#master {
      # Master socket provides access to userdb information. It's typically
      # used to give Dovecot's local delivery agent access to userdb so it
      # can find mailbox locations.
      #path = /var/run/dovecot/auth-master
      #mode = 0600
      # Default user/group is the one who started dovecot-auth (root)
      #user = 
      #group = 
    #}
    client {
      # The client socket is generally safe to export to everyone. Typical use
      # is to export it to your SMTP server so it can do SMTP AUTH lookups
      # using it.
      path = /var/spool/postfix/private/auth-client
      mode = 0660
      user = postfix
      group = postfix
    }
  }

Now restart Dovecot
sudo /etc/init.d/dovecot restart

Setting up Aliases

Edit /etc/aliases as root (e.g. sudoedit /etc/aliases) to add your gmail address. Once you've finished, it should look like this:

    # See man 5 aliases for format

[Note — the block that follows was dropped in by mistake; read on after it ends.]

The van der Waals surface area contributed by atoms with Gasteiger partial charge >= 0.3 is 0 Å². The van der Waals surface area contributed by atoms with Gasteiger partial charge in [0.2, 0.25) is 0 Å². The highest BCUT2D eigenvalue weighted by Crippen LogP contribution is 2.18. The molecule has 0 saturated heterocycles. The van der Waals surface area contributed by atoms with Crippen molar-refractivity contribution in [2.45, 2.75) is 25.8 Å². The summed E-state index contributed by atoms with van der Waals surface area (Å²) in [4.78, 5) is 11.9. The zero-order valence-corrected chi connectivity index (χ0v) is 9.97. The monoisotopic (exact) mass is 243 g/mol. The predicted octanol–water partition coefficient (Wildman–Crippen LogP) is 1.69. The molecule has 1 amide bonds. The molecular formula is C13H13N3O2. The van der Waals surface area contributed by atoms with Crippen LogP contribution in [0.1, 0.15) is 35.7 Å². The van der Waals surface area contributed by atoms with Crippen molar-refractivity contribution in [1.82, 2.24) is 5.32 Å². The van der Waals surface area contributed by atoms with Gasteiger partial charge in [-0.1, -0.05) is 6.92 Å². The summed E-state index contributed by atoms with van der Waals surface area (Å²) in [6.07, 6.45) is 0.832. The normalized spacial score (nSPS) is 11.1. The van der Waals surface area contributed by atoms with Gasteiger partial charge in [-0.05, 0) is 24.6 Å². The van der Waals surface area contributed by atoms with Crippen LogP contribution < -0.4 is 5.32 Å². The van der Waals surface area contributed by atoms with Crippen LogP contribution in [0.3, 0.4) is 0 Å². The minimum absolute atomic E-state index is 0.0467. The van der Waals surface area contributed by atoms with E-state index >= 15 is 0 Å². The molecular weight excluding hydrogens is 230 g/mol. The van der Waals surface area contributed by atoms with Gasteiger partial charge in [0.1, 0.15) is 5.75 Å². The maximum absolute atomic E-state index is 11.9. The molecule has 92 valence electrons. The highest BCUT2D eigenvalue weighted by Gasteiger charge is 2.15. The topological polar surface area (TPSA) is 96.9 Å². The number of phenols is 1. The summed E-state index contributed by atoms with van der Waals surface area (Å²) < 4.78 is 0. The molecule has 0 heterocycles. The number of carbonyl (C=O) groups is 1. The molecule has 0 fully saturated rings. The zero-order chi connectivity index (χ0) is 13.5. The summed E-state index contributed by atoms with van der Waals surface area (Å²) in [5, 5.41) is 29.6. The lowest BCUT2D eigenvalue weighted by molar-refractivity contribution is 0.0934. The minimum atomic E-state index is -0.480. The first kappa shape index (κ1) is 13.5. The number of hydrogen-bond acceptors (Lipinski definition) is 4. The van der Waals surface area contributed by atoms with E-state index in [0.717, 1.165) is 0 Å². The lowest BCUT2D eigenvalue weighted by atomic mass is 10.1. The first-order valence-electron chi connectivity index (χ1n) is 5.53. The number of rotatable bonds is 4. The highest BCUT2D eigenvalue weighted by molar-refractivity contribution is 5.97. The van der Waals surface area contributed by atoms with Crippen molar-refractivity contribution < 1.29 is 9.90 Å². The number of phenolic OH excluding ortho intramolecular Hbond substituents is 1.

postmaster:    root
    root:          [gmail address]
    [my_username]: [gmail address]

Testing

Lets see if we can connect to our postfix instance with telnet.
telnet localhost 25
... results in the following:

    Trying ::1...
    Connected to localhost.
    Escape character is '^]'.
    220 [external_FQDN] ESMTP Postfix (Ubuntu)

Type the following command into the telnet session:
ehlo [external_FQDN]
The output should include the following lines (and probably a bunch of others):

    250-[external_FQDN]
    250-STARTTLS
    250-AUTH PLAIN
    250-AUTH=PLAIN
    250-8BITMIME

Let's follow that up by sending an email directly from the telnet session.
Type the following commands into the telnet session:
mail from: root@localhost
rcpt to: [my_username]@localhost
data
Subject: My first mail on Postfix

Hello,
Are you there, Charlie Bear?
regards,
Me
. (Type the .[dot] in a new Line and press Enter )
quit

Postfix will acknowledge each command with a message ending in 'Ok' (except when you type the message contents). The output should look a bit like this:

    250 2.0.0 Ok: queued as 402DA9FCD4
    quit
    221 2.0.0 Bye
    Connection closed by foreign host.

Wait for it... Okay - now check your email. If all has gone well, you've got an email from yourself sitting in your inbox.

These instructions were pieced together from Postfix: Ubuntu server guide and Certificates: Ubuntu server guide.

Published 16/03/2012 Tags Systems